PUBLIC PROFILE: Melina Barker, Program Director, Rogue Valley Farm to School
Rogue Valley Messenger: What is a common reaction from kids on their first visit to the farm?
Melina Barker: Rogue Valley Farm to School got it’s start on one local farm offering opportunities for students to come and immerse themselves in a true field to table experience, tending the fields, harvesting fruits and vegetables, and preparing a farm-fresh lunch. This experience never ceases to inspire and amaze any attendee. They quickly learn how different and diverse farms can be.
RVM: Are they surprised that carrots come from the ground? Or, are most kids already pretty aware about how food grows?
MB: It depends on the group, however while some students (and parents) are surprised to see a carrot emerge from the ground, nearly every visitor is surprised to see what it looks like when a broccoli plant produces seed, or learn that kale flowers taste delicious. Visiting a farm or garden allows everyone to become a food adventurer, discovering complexities to even the most common fruits and vegetables. It is through this sense of wonder that we can more deeply appreciate and connect with the systems that nourish and sustain us.
RVM: Can you describe Rogue Valley Farm to School’s partnerships with local farms?
MB: While RVF2S started at one local farm, we now have partnerships with four (soon to be five) local farms that welcome RVF2S educators and students throughout the valley to come connect more with local agriculture. Currently, we partner with SOU Farm in Ashland, Wandering Roots Farm in Gold Hill, White Oak Farm in Williams, Willow-Witt Ranch in Ashland, and will soon be working with Hanley Farm in Central Point. All farms offer a unique experience for students. It’s important to RVF2S to work with local producers as opposed to creating a demonstration farm as some Farm to School organizations do. We think connecting students and families with producers they will see at farmers’ market, listed on restaurant menus, or offering CSA programs provides a true education about our local food system and fosters relationships that support students and farmers both.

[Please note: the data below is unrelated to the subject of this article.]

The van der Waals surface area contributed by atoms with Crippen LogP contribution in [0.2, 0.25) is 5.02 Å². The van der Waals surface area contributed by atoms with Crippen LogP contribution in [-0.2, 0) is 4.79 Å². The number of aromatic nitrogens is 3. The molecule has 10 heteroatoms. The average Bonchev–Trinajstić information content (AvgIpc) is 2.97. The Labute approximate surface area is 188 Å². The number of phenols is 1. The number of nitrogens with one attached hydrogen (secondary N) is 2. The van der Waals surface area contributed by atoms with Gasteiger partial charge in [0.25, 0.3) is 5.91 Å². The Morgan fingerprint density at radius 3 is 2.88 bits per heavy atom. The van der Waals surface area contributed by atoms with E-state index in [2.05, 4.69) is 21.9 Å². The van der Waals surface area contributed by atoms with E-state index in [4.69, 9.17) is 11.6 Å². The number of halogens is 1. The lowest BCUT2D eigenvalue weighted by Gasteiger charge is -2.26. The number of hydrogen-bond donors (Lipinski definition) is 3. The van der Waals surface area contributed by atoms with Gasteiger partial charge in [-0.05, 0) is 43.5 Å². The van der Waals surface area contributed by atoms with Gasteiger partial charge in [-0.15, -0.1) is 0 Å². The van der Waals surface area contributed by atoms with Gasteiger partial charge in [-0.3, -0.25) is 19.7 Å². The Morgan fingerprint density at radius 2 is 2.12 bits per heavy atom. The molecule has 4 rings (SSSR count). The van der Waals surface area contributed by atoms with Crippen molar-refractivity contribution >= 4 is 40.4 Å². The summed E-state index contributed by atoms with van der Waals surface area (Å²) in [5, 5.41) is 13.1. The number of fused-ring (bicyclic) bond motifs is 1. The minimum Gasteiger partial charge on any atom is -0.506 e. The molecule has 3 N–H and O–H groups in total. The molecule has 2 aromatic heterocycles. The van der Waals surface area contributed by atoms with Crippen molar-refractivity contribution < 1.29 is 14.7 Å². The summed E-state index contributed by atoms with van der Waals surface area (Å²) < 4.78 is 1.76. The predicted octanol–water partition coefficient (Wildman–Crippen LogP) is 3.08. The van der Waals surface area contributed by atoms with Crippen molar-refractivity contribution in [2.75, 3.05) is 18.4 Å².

RVM: For the past year, Rogue Valley Farm to School has been working with the Central Point School District to “dig deeper.” Can you explain how gardening can tie into traditional curriculum? And what results are you seeing?
MB: RVF2S piloted our “Digging Deeper” School Partnership program with a two-year grant from Jackson Care Connect. This program integrates school garden education, classroom lessons, farm field trips and cafeteria programs for a holistic food-based education. Since the initial pilot program, RVF2S has increased the schools served and now operates in all five elementary schools in the Central Point School District #6 as well as at Kid Unlimited Academy in Medford and Walker Elementary in Ashland. Each school selects one or two grade levels to receive in-depth food education. RVF2S staff work with teachers during professional learning community time to connect classroom subjects to garden and cooking projects. The garden or farm is a wonderful classroom and help bring nearly any subject to life, offering authentic applications for science, social studies, language arts, math and more. Currently we are connecting math to seed-saving projects in the garden as well as cooking activities. Students are designing and building garden elements that solve problems and improve production. We regularly see students who may not be engaged in the classroom taking on leadership roles in the garden and fostering cooperative relationships with classmates.
RVM: If you were a vegetable, what would you be?
MB: I think I might be a beet. They grow well all year long, come in different colors, and are sweet and hearty.
RVM: What is your favorite fruit?
MB: In my opinion nothing is better than a ripe summer peach.